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Are masks disappearing from public transit?

A real-time look at mask usage in the United States and Canada as mask mandates expire

Mask usage

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Percent of trips where ‘most’ riders are wearing masks


from yesterday

Mask policies in different parts of the world are changing. With transit agencies and government agencies pursuing independent — and often contradictory — mask policies, nobody has any idea what’s going on onboard.


We’re here to dispel that uncertainty: we’ve created a dashboard that lets you see how mask adoption is changing on public transit, day-by-day, agency-by-agency.

Every day, thanks to tens of thousands of Transit riders, we’re able to gather detailed information about transit service. Did the bus show up on time? Was the train crowded? How many people onboard are wearing masks? It’s all a part of Rate-My-Ride, a new Transit feature that lets riders tell transit agencies (and each other) about the quality of their trip.

In light of the end of mask mandates, we want to make some of this data public. We hope we can give individual agencies a better idea of rider behaviour, and help our riders make informed choices when taking public transit.

Daily trips where ‘most’ riders are wearing masks

Rules around masking on public transit are undergoing rapid changes. You can use this chart to compare changes in different places.

Daily trips where ‘most’ riders are wearing masks

Will mask mandate repeals result in less onboard masking? Almost certainly — and in some cities, they already have.

  • Mask adoption has fallen in most cities across the US and Canada.
  • In Montreal (our hometown), the STM had the highest masking rate of any big transit transit agency in the US and Canada, but that rate dropped when Quebec ended its indoor mask mandate on May 14. Then it plummeted after June 18 once masks were no longer required on public transit.
  • What about New York? Bronx bus riders are the least likely to be wearing masks in the five boroughs.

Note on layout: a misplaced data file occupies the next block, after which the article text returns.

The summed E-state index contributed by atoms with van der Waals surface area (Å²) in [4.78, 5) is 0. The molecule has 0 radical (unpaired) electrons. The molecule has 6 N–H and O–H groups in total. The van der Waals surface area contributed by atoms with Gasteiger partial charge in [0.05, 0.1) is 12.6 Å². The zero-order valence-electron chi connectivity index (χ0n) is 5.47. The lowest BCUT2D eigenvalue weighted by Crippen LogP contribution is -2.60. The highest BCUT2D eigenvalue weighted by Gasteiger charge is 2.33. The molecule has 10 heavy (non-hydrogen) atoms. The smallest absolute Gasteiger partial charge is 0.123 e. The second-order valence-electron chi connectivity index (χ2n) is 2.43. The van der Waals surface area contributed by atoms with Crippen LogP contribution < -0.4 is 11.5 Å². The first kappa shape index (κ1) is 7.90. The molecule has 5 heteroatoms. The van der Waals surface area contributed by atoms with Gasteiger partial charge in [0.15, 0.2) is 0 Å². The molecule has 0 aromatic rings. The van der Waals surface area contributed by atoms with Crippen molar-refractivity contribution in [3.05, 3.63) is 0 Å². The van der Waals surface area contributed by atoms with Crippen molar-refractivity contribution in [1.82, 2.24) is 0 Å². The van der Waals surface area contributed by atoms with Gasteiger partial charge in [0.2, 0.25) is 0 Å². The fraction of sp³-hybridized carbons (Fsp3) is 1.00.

• Whose masks came off first? Vancouver’s TransLink was the canary in the bus lane: it repealed its mask mandate in March 2022. By June 2022 only about 10% of its trips were reported as “mostly masked”, far below the 60% “mostly masked” average for other transit agencies, prior to the mask mandate repeal.

Masks have largely disappeared from many public transit systems. What will be the downstream effects? Will riders continue returning to public transit at the same pace as they have been since 2021? Or will it slow down their return? Will a decrease in mask usage worsen the operator shortage that’s affecting many transit agencies — or will it have no effect?

Hours where ‘most’ riders are wearing masks

Mask wearing is more prevalent at certain times of day. You can use this chart to compare changes over time for each hour of the day.

Hours where ‘most’ riders are wearing masks

Get results for any transit line. 
Ask riders your own questions.

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About the data

The demographics of Transit app users match those of public transit riders overall — as judged by other common survey methods and available US Census data.

We collect information from riders with small unobtrusive surveys in the app. When riders use GO, our step-by-step navigation feature, we prompt them with questions like “is the stop accessible?”, “are most people masked?”, and “how was your ride?” We ask them these questions at precise points along their journey while they’re waiting, riding, and just after they’ve arrived at their destination. We aggregate these “Rate-My-Ride” responses and share them with transit agencies to identify areas for service improvement.

With specific regards to masking: Transit riders are surveyed once per trip, and asked if “most”, “some”, or “few” people are wearing masks. This real-time dashboard shows the % of trips where a majority of riders answer “most”. About 58% of riders who use GO respond to this question.

Please note: we only show agencies where we have a sufficient number of samples. For smaller agencies, we show results along with an error margin (+/- 10% at a 95% confidence level). For the largest agencies, this error margin is narrower (+/- 2% at 95% confidence level).

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